Ash Wednesday Poem

This year Ash Wednesday feels different,

To say we are dust is not to say we are insignificant,

Rather it is to say we are mortals,

Guests of this Holy Habitation,

Yet, rather than sanctifying this Sacred Space,

Humanity consumes creation ravaging this realm,

To say we are dust is not to say we are worthless,

To be swept out on the grass or shaken out with the rug,

But to say we are mortal.

As society screams for youth offering serums, lotions, and magic solutions,

We become consciously aware that we cannot cheat death,

Yet our world is cheating children out of their life,

The rubble, the destruction, and the mass graves,

Snuffing out a flickering candle whose life would have brought joy to many.

Ashes fall from buildings, dust settles over corpses,

Remains of buildings, humans, and animals comingled

While I sit comfortable seated, safe at church wondering what’s for lunch.

To say we are dust is not an unimportant careless ritual,

Rather it is a reminder of the many Christians in the world for whom death is a daily possibility.

While in the West, we have deconstructed the Gospel to little more than a moral fairy tale, church being optional – why not just watch TV,

There are millions martyred whose ashes cry out

“Wake up” the King is coming!

To wear the visible Christ sign on our forehead is not trite or glib,

It’s a bold declaration, a tangible imprint of the mind of Christ,

To think about the lovely, admirable, trustworthy and true.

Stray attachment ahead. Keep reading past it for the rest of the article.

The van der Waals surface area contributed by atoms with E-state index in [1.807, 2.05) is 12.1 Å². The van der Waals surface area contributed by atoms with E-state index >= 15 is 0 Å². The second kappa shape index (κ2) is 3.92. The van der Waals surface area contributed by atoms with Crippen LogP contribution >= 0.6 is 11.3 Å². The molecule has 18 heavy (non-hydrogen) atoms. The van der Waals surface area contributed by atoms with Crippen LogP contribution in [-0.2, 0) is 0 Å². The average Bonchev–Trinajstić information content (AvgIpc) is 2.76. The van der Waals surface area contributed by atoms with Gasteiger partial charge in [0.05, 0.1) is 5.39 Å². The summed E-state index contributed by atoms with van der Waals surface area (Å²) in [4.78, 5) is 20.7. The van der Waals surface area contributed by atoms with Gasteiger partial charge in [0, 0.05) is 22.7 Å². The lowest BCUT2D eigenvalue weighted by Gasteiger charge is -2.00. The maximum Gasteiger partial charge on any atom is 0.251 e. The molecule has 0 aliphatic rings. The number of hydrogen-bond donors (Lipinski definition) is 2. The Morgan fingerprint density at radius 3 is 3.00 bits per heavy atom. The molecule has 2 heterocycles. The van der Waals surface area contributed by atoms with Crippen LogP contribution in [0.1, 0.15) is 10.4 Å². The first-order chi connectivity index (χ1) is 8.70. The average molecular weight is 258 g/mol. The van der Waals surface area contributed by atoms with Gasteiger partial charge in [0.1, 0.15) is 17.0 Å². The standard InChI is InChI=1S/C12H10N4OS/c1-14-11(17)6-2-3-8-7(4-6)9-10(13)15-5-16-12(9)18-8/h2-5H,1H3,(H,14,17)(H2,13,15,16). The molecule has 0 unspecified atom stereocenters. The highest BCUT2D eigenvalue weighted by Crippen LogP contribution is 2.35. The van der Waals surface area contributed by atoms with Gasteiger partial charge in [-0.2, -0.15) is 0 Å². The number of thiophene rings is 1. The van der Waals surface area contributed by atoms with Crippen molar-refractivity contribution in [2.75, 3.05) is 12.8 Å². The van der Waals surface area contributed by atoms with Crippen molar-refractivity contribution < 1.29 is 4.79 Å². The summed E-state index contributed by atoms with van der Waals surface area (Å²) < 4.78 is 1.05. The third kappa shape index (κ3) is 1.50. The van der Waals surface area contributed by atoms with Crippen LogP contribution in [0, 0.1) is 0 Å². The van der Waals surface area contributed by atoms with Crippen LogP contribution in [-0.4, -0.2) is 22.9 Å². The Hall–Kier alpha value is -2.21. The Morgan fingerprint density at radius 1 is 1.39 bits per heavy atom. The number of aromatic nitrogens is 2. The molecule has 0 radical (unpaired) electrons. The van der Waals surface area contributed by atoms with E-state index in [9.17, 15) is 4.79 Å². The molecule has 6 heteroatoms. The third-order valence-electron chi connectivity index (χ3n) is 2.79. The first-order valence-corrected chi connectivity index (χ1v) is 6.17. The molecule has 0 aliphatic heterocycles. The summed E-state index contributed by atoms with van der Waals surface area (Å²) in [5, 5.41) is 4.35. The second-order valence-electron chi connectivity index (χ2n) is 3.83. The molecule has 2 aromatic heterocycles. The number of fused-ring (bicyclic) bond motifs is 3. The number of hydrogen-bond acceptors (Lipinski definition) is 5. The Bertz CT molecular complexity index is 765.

To wear the ashes is to know our identity and not to hide the truth that we are all God’s beloved.

To commemorate Ash Wednesday is not a one day only event.

Our nation and world has privately and corporately lived in Lent for the past two years,

Longing for normality, giving up what we value in sacrificial service to another, suffering in isolation,

The frailty and uncertainty rising with each case count, mandate and lockdown,

We have all lived in the fear that Easter may never come,

And yet, it has.

These days have been long and dark and filled with tears and pain,

But like the Son it has risen again.

That’s why this Ash Wednesday feels different,

It feels different because we are not insignificant, worthless, unimportant, trite or glib,

It feels different because this is our courageous act of defiance,

Our refusal to surrender,

Our prophetic witness,

That we are here to break oppression, stop hatred, end discrimination and restore our world once again.

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